Collison 1-On-1: 'Quarterbacking' The Mavs

'I have a chip on my shoulder,' says Darren Collison, who rolls into Dallas also harboring great respect for predecessor Jason Kidd. But eventually, the Kidd ghost fades. The Indy chip lessens. And it comes down to 'quarterbacking' - and that's what DB.com discusses with DC in this 1-on-1 Video Visit with the new Mavs point guard:



"I'm not trying to replace Jason Kidd," says Darren Collison, but of course, he's fibbing politely.

That is exactly what Collison is trying to do as he joins the Dallas Mavericks following a steal of a deal that brings him to town on the final year of his deal (along with Dahntay Jones) in a sign-and-trade for Ian Mahinmi to Indy. In terms of style, pace and skill set, DC might be superior or inferior to Kidd -- all that is yet to unfold, obviously -- but he IS trying to replace the future Hall-of-Famer Kidd.

He's simply being respectful as he goes about the process -- so much so that he's decided to wear jersey No. 4 rather than stick with his familiar No. 2 ... thus not trampling on the legend of Kidd, the last guy to wear No. 2 in Dallas, where he helped lead the Mavs to their first title.

"He was a great player for this organization, but I just plan to be myself,'' says Collison of Kidd, who jumped ship to the Knicks. "I was brought here for a reason. Some of the things that I want to bring are an up-tempo style, energy, defense, and whatever I can do to help out these guys."

And now we're talkin' -- as we do with Collison in our 1-on-1 DB.com Video Visit:



We're glad to hear DC talk about "flow''; it's a great part of coach Rick Carlisle's arsenal, and all it takes to run it is for the point guard to have earned the coach's faith. Collison is an offensive weapon -- the career 37-percent shooting from the arc speaks to that -- but he's also a quality decision-maker as a point guard.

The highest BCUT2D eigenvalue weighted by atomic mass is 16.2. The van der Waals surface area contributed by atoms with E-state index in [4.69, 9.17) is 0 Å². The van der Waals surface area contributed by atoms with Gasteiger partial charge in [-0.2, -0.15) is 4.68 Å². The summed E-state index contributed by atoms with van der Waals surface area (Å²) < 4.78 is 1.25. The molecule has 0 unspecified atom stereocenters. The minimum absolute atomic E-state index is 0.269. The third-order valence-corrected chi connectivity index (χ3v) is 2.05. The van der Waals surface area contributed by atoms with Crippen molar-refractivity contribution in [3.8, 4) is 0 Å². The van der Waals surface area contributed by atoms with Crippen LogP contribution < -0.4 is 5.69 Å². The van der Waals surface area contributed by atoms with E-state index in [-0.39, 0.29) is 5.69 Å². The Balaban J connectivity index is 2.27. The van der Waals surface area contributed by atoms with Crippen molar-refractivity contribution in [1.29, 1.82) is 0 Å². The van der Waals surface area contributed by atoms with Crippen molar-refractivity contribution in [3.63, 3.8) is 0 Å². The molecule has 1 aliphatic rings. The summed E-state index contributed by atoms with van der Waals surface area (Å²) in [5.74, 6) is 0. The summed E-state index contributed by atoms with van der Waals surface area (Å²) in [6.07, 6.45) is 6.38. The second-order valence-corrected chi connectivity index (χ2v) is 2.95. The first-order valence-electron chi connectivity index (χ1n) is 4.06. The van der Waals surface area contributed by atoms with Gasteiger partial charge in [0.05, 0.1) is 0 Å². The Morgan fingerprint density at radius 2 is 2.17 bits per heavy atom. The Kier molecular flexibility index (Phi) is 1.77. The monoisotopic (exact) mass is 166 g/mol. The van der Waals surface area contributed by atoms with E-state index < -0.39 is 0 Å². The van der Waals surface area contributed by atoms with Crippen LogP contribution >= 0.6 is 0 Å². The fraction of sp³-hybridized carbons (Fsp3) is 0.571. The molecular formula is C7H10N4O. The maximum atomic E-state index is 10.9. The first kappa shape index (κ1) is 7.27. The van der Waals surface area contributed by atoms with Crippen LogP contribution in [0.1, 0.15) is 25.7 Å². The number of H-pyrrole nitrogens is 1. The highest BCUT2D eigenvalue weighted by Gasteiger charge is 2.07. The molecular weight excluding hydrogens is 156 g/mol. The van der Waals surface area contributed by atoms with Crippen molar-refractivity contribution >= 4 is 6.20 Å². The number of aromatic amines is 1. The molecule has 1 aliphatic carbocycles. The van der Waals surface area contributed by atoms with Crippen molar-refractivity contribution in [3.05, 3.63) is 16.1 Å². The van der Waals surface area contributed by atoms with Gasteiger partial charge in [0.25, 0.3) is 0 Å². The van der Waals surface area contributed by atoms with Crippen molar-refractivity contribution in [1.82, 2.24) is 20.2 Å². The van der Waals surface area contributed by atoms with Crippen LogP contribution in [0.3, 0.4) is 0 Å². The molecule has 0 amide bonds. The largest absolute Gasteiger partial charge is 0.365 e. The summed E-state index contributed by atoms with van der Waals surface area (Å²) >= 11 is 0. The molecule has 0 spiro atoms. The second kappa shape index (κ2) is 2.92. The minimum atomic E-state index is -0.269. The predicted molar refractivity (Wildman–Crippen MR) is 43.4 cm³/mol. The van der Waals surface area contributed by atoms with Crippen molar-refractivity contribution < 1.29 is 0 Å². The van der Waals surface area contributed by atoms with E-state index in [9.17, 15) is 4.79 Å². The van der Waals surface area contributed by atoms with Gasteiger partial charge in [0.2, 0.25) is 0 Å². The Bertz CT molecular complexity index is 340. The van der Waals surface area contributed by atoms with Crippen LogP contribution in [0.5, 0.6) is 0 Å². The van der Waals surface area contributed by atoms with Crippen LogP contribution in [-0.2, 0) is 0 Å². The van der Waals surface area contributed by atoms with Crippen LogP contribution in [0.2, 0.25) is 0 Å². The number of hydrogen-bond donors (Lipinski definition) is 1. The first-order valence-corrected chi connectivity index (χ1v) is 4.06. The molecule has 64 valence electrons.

Where has he fallen short in his early NBA career? Mostly, there's always been a PG on his team who is either superior to him (Chris Paul in New Orleans) or viewed as such for whatever reason (George Hill in Indy, the infatuation with him being such that the Pacers viewed Collison as expendable.

"I have a chip on my shoulder," says Collison. "I can't wait to play, to play the first game. I have a lot to prove to myself about who I am as a player. ... I have a lot to prove right now."

The chip-on-the-shoulder motivational tool is difficult to sustain. Bowing at the feet of greats? That's got to go, too, as Collison's job is now to beat Kidd and Paul and other PGs who are in his way. Really, all Collison has to do for Dallas is to match what he's traditionally done against the Mavs: When Collison was a rookie, his three-game averages against Dallas were 17.7 points, three rebounds, 4.3 assists, three turnovers and two steals. His totals against the Mavs, career: 15.9 points, 46.4 percent shooting, 3.2 rebounds, 5.1 assists, 2.3 turnovers and 1.7 steals.

He was a young leader on a young Hornets team that wasn't very good. He was a key contributor to a young Pacers team that is on the rise. Now he's going to be relied upon by Carlisle to be part of the glue that brings old and new together in Dallas.

"I've been on some different teams that always played hard,'' Collison says. "But some of those didn't have the experience. That's the difference between this team and other teams I've been on. We have the experience and we have the talent.''

And now it's a team that just needs a quarterback.

Smile

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